Elizabeth first asserts that she proved this exception by showing Jean-Luc's violent behavior and his threats and attempts at suicide. Jean-Luc contends none of the evidence presented by Elizabeth rises to the level required by Article 13. We agree.
Elizabeth cites two cases, Steffen F. v. Severina P., 966 F. Supp. 922 (D. Ariz. 1997), and Rodriguez v. Rodriguez, 33 F. Supp. 2d 456 (D. Md. 1999), to support her argument. While both cases did result in rulings denying return of the child, they are clearly factually different from the situation we face and do not require the result Elizabeth desires.
Elizabeth did not show regularly inflicted abuse but rather described two distinct incidents of physical violence towards herself: an incident in 1997 when Jean-Luc hit her and pulled her hair during an argument and an incident in December 1998 when he hit and kicked her backside during a holiday train trip. The only evidence of acts by Jean-Luc against the children was Elizabeth's testimony that he struck them with a belt during meals, apparently because Jean-Luc did not want them speaking during meals. The trial court noted there was evidence that Elizabeth had also used corporal punishment on the children.
Elizabeth has not shown either a factual or legal basis for the reversal of the trial court. There was substantial evidence to support the trial court's findings of fact and legal conclusions and the court did not arbitrarily disregard undisputed evidence or show prejudice in rendering its negative finding on Elizabeth's claim of risk to the children. The narrow interpretation required for Article 13(b) exceptions was properly utilized. We must affirm the trial court's rulings on this issue in all respects.
Hearsay evidence and the trial court's consideration of documents not formally received into evidence at the hearing on Jean-Luc's petition
Elizabeth next asserts the trial court committed reversible error in relying on hearsay evidence and documents not formally received in evidence at the hearing on Jean-Luc's petition.
The claims relating to the wrongful removal issue were not based on hearsay despite Elizabeth's claims to the contrary because the trial court largely relied on stipulated facts. We therefore focus on Elizabeth's hearsay claims relating to the "risk of harm" issue.
Elizabeth first complains that the trial court relied in its memorandum decision on an affidavit of Jonathon Polier describing French divorce law. The information described in the affidavit is readily available by resort to texts on the same issue (see Pollard, Sourcebook on French Law, pp. 305-366 [2d ed. 1998]), and the affidavit was only considered by the trial court on the issue that was abandoned by Elizabeth on appeal (the question of whether returning the children should be prohibited under principles of fundamental freedom and human rights). In short, the Polier affidavit is of no moment for purposes of this appeal.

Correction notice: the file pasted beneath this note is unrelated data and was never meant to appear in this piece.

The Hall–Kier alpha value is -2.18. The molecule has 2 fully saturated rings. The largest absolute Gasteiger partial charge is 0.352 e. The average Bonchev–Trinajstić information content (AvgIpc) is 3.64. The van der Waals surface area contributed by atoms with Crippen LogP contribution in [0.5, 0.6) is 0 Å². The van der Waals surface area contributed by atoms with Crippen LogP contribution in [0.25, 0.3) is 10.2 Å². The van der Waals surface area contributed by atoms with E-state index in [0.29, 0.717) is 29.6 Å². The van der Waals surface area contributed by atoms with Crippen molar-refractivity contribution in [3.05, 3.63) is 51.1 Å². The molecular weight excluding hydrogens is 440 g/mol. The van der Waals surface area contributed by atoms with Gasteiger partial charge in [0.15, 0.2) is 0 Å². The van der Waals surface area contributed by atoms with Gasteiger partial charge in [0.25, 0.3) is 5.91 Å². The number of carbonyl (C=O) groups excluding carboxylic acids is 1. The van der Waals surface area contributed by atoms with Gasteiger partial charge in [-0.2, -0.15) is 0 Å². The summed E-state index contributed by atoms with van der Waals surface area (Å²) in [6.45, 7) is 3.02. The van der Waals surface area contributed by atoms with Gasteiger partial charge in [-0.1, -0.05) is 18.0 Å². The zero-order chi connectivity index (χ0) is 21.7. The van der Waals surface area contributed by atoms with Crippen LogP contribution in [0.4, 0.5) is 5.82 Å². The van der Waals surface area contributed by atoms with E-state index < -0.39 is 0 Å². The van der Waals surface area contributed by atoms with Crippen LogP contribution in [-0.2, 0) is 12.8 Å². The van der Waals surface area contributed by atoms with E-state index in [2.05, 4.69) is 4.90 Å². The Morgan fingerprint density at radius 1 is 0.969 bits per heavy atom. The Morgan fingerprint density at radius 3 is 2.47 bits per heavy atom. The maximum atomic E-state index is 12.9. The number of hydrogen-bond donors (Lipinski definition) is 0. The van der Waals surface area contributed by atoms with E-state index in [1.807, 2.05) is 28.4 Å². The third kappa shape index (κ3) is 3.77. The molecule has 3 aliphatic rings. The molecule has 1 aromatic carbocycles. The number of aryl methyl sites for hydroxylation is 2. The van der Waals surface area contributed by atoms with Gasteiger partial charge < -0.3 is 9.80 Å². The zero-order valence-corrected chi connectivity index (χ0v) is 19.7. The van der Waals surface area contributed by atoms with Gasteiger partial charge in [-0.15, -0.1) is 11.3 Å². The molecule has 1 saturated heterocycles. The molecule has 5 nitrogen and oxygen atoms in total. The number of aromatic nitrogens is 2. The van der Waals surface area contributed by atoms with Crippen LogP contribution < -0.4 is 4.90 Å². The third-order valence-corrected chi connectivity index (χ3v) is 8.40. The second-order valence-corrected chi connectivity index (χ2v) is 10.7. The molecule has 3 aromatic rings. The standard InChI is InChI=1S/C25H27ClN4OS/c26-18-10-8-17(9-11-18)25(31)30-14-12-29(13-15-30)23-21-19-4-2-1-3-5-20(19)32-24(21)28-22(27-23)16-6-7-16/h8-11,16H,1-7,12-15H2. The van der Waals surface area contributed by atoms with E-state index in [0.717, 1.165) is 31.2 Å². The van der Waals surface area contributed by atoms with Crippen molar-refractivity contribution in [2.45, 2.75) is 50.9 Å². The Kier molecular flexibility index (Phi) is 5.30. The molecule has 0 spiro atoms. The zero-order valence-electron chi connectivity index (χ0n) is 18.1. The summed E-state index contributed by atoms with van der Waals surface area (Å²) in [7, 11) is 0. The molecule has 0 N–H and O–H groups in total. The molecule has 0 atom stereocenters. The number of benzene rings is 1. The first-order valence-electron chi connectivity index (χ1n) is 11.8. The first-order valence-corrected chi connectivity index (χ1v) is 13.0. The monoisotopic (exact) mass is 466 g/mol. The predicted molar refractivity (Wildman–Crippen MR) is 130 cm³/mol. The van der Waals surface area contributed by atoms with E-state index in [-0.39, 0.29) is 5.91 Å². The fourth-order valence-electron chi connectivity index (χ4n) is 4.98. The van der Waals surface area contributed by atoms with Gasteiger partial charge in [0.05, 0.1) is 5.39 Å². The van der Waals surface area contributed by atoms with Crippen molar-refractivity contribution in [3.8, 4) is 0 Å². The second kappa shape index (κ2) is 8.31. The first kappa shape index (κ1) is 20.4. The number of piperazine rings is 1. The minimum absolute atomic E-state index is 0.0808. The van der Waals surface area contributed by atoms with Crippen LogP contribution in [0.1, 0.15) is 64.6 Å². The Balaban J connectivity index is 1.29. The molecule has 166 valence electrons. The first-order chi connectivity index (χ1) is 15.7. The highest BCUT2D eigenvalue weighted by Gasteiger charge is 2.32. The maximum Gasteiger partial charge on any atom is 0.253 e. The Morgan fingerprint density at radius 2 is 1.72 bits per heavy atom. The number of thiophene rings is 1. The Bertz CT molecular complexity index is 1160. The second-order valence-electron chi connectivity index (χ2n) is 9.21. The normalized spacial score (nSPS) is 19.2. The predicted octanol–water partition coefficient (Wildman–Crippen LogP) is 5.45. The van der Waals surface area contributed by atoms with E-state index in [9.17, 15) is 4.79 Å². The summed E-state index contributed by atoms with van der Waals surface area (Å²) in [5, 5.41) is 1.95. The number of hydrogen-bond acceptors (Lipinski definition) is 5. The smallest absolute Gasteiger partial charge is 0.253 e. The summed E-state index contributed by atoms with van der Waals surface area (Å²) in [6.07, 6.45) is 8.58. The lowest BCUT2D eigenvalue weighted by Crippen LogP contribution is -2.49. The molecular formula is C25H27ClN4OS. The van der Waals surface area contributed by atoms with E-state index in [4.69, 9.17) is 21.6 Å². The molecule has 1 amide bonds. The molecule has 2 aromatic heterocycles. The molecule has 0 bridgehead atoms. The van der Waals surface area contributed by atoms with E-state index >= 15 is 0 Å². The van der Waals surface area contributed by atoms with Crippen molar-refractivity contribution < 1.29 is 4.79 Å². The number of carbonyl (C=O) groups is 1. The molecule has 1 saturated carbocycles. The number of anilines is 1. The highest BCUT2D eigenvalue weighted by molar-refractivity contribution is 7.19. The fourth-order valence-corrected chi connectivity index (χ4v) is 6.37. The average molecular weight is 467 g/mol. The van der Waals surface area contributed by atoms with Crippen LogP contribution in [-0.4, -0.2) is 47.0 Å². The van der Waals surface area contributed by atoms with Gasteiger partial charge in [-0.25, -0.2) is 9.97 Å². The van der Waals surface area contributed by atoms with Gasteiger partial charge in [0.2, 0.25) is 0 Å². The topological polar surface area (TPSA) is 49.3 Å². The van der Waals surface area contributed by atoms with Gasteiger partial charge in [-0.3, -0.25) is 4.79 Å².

Elizabeth's complaint that the trial court improperly relied on medical certificates relating to Jean-Luc and letters of reference that he supplied must be considered despite Jean-Luc's claim that she did not make a proper objection. The record reflects an objection by Elizabeth's counsel to the trial court's ruling that there could be no valid objection on the basis of hearsay under the Convention.
Elizabeth's reliance on 42 U.S.C. § 11604 (1994) is misplaced, as that provision only relates to provisional orders for protecting the child and for preventing his or her removal or concealment pending final determination of a petition and is simply not applicable to our facts. Likewise, Jean-Luc's reliance on 42 U.S.C. § 11605 (1994) is also misplaced as it relates to the dispensing of certain authentication requirements for documents relating to the petition or application and does not govern Elizabeth's hearsay concerns.
Under the Convention,
"[a]ny application submitted to the Central Authorities or directly to the judicial or administrative authorities of a Contracting State in accordance with the terms of this Convention, together with documents and any other information appended thereto or provided by a Central Authority, shall be admissible in the courts or administrative authorities of the Contracting States." (Emphasis added.) Convention, Art. 30, 51 Fed. Reg. at 10501.
This provision was intended to resolve the problem which existed in some member states regarding the admissibility of documents; it seeks to facilitate the admission of applications and documents attached thereto and submitted either directly to judicial or administrative authorities or through the Central Authorities. Perez-Vera Report, ¶ 140. Under this provision, hearsay concerns would be dispensed with for items appended to the Hague petition or provided by the Central Authority because Article 30 makes such items admissible without qualification in the courts of the Contracting States. See In re Walsh, 31 F. Supp. 2d 200, 202 n. 1 (D. Mass. 1998) (acknowledging the hearsay nature of one of petitioner's affidavits but considering it as evidence anyway as required by the Convention because it was among the materials attached to the petition).
In this case, however, the documents in issue were not attached to the petition but appear to have been provided later and, in some instances, at the request of the trial court.